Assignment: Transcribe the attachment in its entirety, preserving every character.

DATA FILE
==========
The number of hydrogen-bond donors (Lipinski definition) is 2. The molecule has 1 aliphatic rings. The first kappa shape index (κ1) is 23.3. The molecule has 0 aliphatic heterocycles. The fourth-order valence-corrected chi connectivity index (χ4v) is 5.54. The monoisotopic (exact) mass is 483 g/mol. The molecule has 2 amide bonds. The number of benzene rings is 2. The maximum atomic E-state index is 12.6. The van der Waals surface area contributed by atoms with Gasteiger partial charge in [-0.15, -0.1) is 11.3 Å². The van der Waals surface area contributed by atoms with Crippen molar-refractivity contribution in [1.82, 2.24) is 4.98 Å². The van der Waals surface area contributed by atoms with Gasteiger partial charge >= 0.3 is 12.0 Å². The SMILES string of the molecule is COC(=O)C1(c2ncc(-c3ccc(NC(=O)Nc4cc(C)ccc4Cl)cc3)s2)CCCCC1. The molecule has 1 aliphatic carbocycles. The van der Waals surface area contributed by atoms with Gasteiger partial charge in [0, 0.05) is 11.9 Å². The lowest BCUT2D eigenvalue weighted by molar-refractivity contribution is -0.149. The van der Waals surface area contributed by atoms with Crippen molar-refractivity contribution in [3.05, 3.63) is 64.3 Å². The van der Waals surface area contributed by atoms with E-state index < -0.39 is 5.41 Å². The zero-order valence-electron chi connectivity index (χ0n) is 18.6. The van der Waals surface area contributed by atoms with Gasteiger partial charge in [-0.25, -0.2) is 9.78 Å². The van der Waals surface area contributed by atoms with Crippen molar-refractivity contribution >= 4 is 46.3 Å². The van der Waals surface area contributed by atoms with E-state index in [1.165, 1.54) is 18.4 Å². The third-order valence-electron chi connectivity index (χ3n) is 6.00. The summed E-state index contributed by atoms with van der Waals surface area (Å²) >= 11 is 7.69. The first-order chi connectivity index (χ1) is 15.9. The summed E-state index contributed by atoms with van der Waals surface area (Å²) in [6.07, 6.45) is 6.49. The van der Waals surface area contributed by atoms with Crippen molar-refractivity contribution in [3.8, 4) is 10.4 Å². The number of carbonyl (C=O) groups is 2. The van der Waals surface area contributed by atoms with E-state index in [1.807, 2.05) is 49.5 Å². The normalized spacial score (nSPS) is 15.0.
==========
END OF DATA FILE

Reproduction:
The number of hydrogen-bond donors (Lipinski definition) is 2. The molecule has 1 aliphatic rings. The first kappa shape index (κ1) is 23.3. The molecule has 0 aliphatic heterocycles. The fourth-order valence-corrected chi connectivity index (χ4v) is 5.54. The monoisotopic (exact) mass is 483 g/mol. The molecule has 2 amide bonds. The number of benzene rings is 2. The maximum atomic E-state index is 12.6. The van der Waals surface area contributed by atoms with Gasteiger partial charge in [-0.15, -0.1) is 11.3 Å². The van der Waals surface area contributed by atoms with Crippen molar-refractivity contribution in [1.82, 2.24) is 4.98 Å². The van der Waals surface area contributed by atoms with Gasteiger partial charge >= 0.3 is 12.0 Å². The SMILES string of the molecule is COC(=O)C1(c2ncc(-c3ccc(NC(=O)Nc4cc(C)ccc4Cl)cc3)s2)CCCCC1. The molecule has 1 aliphatic carbocycles. The van der Waals surface area contributed by atoms with Gasteiger partial charge in [0, 0.05) is 11.9 Å². The lowest BCUT2D eigenvalue weighted by molar-refractivity contribution is -0.149. The van der Waals surface area contributed by atoms with Crippen molar-refractivity contribution in [3.05, 3.63) is 64.3 Å². The van der Waals surface area contributed by atoms with E-state index < -0.39 is 5.41 Å². The zero-order valence-electron chi connectivity index (χ0n) is 18.6. The van der Waals surface area contributed by atoms with Gasteiger partial charge in [-0.25, -0.2) is 9.78 Å². The van der Waals surface area contributed by atoms with Crippen molar-refractivity contribution >= 4 is 46.3 Å². The van der Waals surface area contributed by atoms with E-state index in [1.165, 1.54) is 18.4 Å². The third-order valence-electron chi connectivity index (χ3n) is 6.00. The summed E-state index contributed by atoms with van der Waals surface area (Å²) >= 11 is 7.69. The first-order chi connectivity index (χ1) is 15.9. The summed E-state index contributed by atoms with van der Waals surface area (Å²) in [6.07, 6.45) is 6.49. The van der Waals surface area contributed by atoms with Crippen molar-refractivity contribution in [3.8, 4) is 10.4 Å². The number of carbonyl (C=O) groups is 2. The van der Waals surface area contributed by atoms with E-state index in [1.807, 2.05) is 49.5 Å². The normalized spacial score (nSPS) is 15.0.